Chien Shun-yih, 28, rests after reaching the water tower he built in the middle of the forest in Jiayi, Taiwan, September 7, 2021. Chien, who returned to run the family tea plantation after his father died three years ago, is now working on coping strategies for extreme weather, including having to hack deep into the undergrowth looking for pools to pipe water to their fields. “Climate is the thing we can least control in managing our tea plantation,” he said “We really do rely on the sky to eat.” Photo: Reuters/Ann Wang

Chien Shun-yih, 28, smells tea leaves to determine whether they’re ready in Jiayi, Taiwan, September 6, 2021. Chien estimates he will only harvest 600 kg of tea this year, half of last year, due to the drought and rains, but says he is determined not to be beaten. “These trees are what fed me and brought me up. In return I want to try my best to take good care of them too.” Photo: Reuters/Ann Wang

Lin Shiou-ruei, an associate researcher at the Tea Research and Extension Station, holds up a container of microorganism pure culture for research on pest growth on tea plantations in Taoyuan, Taiwan, May 12, 2021. “Pests love the dry and the heat,” said Lin “Previously it wouldn’t be hot until around May to July, but now in April it’s already really hot.” Photo: Reuters/Ann Wang

Cao Hui-lan, 50, the mother of Chien Shun-yih, climbs between their tea fields to blow away water on the leaves before the harvest, in Jiayi, Taiwan, September 5, 2021. Photo: Reuters/Ann Wang

Chien Shun-yih, 28, checks a broken pipe connecting to a water tank, in Jiayi, Taiwan, September 7, 2021. Chien, who returned to run the family tea plantation after his father died three years ago, is now working on coping strategies for extreme weather, including having to hack deep into the undergrowth looking for pools to pipe water to their fields. “Climate is the thing we can least control in managing our tea plantation,” he said “We really do rely on the sky to eat.” Photo: Reuters/Ann Wang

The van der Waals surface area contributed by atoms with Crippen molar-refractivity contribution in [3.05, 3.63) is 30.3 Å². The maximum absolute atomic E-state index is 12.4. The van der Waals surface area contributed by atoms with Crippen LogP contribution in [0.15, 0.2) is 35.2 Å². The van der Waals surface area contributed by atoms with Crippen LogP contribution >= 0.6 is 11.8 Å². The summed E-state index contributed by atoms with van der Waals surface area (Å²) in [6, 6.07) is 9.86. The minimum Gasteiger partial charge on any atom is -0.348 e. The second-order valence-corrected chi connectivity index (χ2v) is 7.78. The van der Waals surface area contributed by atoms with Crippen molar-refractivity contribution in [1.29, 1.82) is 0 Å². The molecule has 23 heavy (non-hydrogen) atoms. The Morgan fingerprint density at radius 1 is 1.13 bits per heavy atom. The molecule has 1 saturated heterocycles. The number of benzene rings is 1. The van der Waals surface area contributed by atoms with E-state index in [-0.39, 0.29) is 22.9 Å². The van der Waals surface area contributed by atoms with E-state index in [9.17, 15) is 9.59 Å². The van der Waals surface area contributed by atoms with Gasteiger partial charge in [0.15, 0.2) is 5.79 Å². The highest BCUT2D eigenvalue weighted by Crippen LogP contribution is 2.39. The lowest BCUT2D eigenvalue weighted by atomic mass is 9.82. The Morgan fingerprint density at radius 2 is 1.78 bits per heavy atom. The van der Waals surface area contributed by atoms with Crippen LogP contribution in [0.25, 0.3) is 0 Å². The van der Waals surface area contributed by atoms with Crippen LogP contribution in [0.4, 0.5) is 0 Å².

Chien Shun-yih, 28, tastes tea while processing a fresh harvest at a workshop in Jiayi, Taiwan, September 6, 2021. Chien estimates he will only harvest 600 kg of tea this year, half of last year, due to the drought and rains, but says he is determined not to be beaten. “These trees are what fed me and brought me up. In return I want to try my best to take good care of them too.” Photo: Reuters/Ann Wang

Students learn how to hand-roll tea at a training workshop at the Tea Research and Extension Station in Nantou, Taiwan, May 5, 2021. A once in a century drought last year followed by torrential rain this year have decimated tea crops, and extreme weather exacerbated by climate change has left Taiwan’s tea farmers scrambling to adapt. Photo: Reuters/Ann Wang

A sudden storm changes the colour of the sky above the tea plantation and tea processing workshop, in Jiayi, Taiwan, September 5, 2021. A once in a century drought last year followed by torrential rain this year have decimated tea crops, and extreme weather exacerbated by climate change has left Taiwan’s tea farmers scrambling to adapt. Photo: Reuters/Ann Wang

Tea harvesting staff collect tea leaves on a plantation, in Jiayi, Taiwan, May 7, 2021. Staff are paid based on the weight of the tea they collect, however, the drought has caused a decrease in growth which affects the amount of money they can earn per harvest. Photo: Reuters/Ann Wang